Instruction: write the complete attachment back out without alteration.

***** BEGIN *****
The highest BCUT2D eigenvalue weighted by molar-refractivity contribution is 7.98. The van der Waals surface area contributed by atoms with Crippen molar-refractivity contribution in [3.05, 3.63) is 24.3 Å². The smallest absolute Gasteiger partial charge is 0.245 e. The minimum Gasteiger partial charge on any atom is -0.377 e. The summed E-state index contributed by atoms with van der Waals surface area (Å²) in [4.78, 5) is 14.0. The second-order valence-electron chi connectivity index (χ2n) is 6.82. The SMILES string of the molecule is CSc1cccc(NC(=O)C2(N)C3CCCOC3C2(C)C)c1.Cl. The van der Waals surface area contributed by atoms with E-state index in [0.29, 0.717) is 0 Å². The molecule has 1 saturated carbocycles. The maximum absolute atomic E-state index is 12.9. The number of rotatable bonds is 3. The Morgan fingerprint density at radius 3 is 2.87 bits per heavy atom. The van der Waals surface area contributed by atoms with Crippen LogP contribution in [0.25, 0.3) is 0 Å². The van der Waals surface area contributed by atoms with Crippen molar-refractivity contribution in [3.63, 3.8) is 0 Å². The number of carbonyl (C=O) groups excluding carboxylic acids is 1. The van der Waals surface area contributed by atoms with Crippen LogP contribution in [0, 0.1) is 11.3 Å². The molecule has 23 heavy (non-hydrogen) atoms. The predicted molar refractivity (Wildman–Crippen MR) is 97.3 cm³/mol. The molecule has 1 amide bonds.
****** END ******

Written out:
The highest BCUT2D eigenvalue weighted by molar-refractivity contribution is 7.98. The van der Waals surface area contributed by atoms with Crippen molar-refractivity contribution in [3.05, 3.63) is 24.3 Å². The smallest absolute Gasteiger partial charge is 0.245 e. The minimum Gasteiger partial charge on any atom is -0.377 e. The summed E-state index contributed by atoms with van der Waals surface area (Å²) in [4.78, 5) is 14.0. The second-order valence-electron chi connectivity index (χ2n) is 6.82. The SMILES string of the molecule is CSc1cccc(NC(=O)C2(N)C3CCCOC3C2(C)C)c1.Cl. The van der Waals surface area contributed by atoms with E-state index in [0.29, 0.717) is 0 Å². The molecule has 1 saturated carbocycles. The maximum absolute atomic E-state index is 12.9. The number of rotatable bonds is 3. The Morgan fingerprint density at radius 3 is 2.87 bits per heavy atom. The van der Waals surface area contributed by atoms with Crippen LogP contribution in [0.25, 0.3) is 0 Å². The van der Waals surface area contributed by atoms with Crippen molar-refractivity contribution in [3.63, 3.8) is 0 Å². The number of carbonyl (C=O) groups excluding carboxylic acids is 1. The van der Waals surface area contributed by atoms with Crippen LogP contribution in [0, 0.1) is 11.3 Å². The molecule has 23 heavy (non-hydrogen) atoms. The predicted molar refractivity (Wildman–Crippen MR) is 97.3 cm³/mol. The molecule has 1 amide bonds.